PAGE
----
From Me to We: How cross-functional teams change the game

Think about your favourite band. What makes them your favourite? It could be how each member brings their own groove. But, more importantly, it’s the way they click together. It is that shared energy that makes the music soar.

Similarly, that’s also how cross-functional teams create the power of a vibrant company culture. When motivated employees from various departments join forces, they ignite creativity, boost results, and ultimately enhance the customer experience – much like a band crafting a hit song.

Spotify: Building innovation through structure

More than just a music streaming revolution, Spotify pioneered an innovative way of working: the squads-and-tribes model. This symphony of innovation and agility champions a culture built on three pillars: autonomy, communication, and quality.  

The model in action:

Guilds, Tribes, Chapters & Squads... and SCRUM. What?!
(Image source: Scaling Agile @ Spotify with Tribes, Squads, Chapters & Guilds by Henrik Kniberg & Anders Ivarsson, Oct 2012)
  • Squads: Small, cross-functional teams of 6-12 individuals focusing on distinct feature areas.
  • Tribes: Larger units of 40-150 people, comprising multiple squads working on related features, overseen by a tribe leader.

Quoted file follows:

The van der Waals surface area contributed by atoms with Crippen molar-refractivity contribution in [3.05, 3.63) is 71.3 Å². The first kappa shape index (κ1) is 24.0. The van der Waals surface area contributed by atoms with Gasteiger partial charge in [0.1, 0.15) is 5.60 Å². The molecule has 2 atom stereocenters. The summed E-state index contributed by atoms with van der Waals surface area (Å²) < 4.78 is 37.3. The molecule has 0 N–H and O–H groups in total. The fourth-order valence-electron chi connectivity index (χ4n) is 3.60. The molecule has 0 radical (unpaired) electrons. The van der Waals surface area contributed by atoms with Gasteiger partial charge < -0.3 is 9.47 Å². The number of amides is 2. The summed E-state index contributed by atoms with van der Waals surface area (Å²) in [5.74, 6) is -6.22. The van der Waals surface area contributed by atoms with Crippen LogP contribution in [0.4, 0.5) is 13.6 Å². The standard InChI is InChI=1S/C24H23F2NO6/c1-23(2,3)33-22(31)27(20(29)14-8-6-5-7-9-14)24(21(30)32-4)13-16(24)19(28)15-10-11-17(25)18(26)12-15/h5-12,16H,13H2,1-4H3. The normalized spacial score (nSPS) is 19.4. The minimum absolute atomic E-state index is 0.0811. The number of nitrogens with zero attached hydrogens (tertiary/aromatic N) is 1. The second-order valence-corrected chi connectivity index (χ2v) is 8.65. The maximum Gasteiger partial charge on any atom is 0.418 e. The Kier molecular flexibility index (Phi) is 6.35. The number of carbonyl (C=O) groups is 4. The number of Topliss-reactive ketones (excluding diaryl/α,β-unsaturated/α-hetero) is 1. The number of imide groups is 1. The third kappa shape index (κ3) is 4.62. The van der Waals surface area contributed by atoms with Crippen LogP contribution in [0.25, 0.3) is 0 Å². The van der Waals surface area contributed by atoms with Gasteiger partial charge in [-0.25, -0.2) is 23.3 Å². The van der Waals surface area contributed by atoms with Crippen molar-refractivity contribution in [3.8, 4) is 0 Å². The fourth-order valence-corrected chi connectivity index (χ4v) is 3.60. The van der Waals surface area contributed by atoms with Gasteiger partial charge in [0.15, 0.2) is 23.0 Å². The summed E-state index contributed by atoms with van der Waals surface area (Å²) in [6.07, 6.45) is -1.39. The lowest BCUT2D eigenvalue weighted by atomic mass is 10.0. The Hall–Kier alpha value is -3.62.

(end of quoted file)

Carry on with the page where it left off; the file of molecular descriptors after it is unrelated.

• Collaboration and Cohesion: The squads-and-tribes model encourages collaboration across squads, enabling Spotify to remain nimble and creatively agile.
  • Chapters: Specialists across squads are aligned to ensure best practices and consistency.
  • Guilds: Communities driven by shared interests across tribes promote continuous learning and innovation.

The key is balance. Spotify empowers Squads with the freedom to experiment, fostering a “controlled chaos” culture. The company also promotes a “Player-Coach” model where Chapter leads act as both mentors and active participants, fostering mentorship while staying connected to the day-to-day challenges.

Transparency completes the picture. By ensuring each team member knows their goals and overall vision, Spotify helps them navigate their journey without micromanagement, building trust and innovation.

DBS: Transforming customer journeys

Employing a “Managing through Journeys” approach to organizational structure, DBS transitions from traditional siloed departments to more horizontal, multifunctional teams. Over 60 key customer journeys receive focused attention from senior leaders.

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(Image source: DBS Investor Day 2023: New ways of working)

Central to their model is “Performance Cells,” in which DBS organizes its cross-functional teams horizontally and is built around shared performance indicators. Co-led by business and IT leaders, DBS combine product expertise with data science, compliance, and marketing to ensure a balanced approach. Simultaneously, performance management at DBS takes a holistic view encompassing customer, business, and employee outcomes.

Moreover, DBS leverages advanced tools such as “control towers” for real-time data, timely interventions and continuous improvement. Their emphasis on continuous listening through customer feedback sessions, aided by AI and machine learning, helps them understand client needs better and adapt swiftly.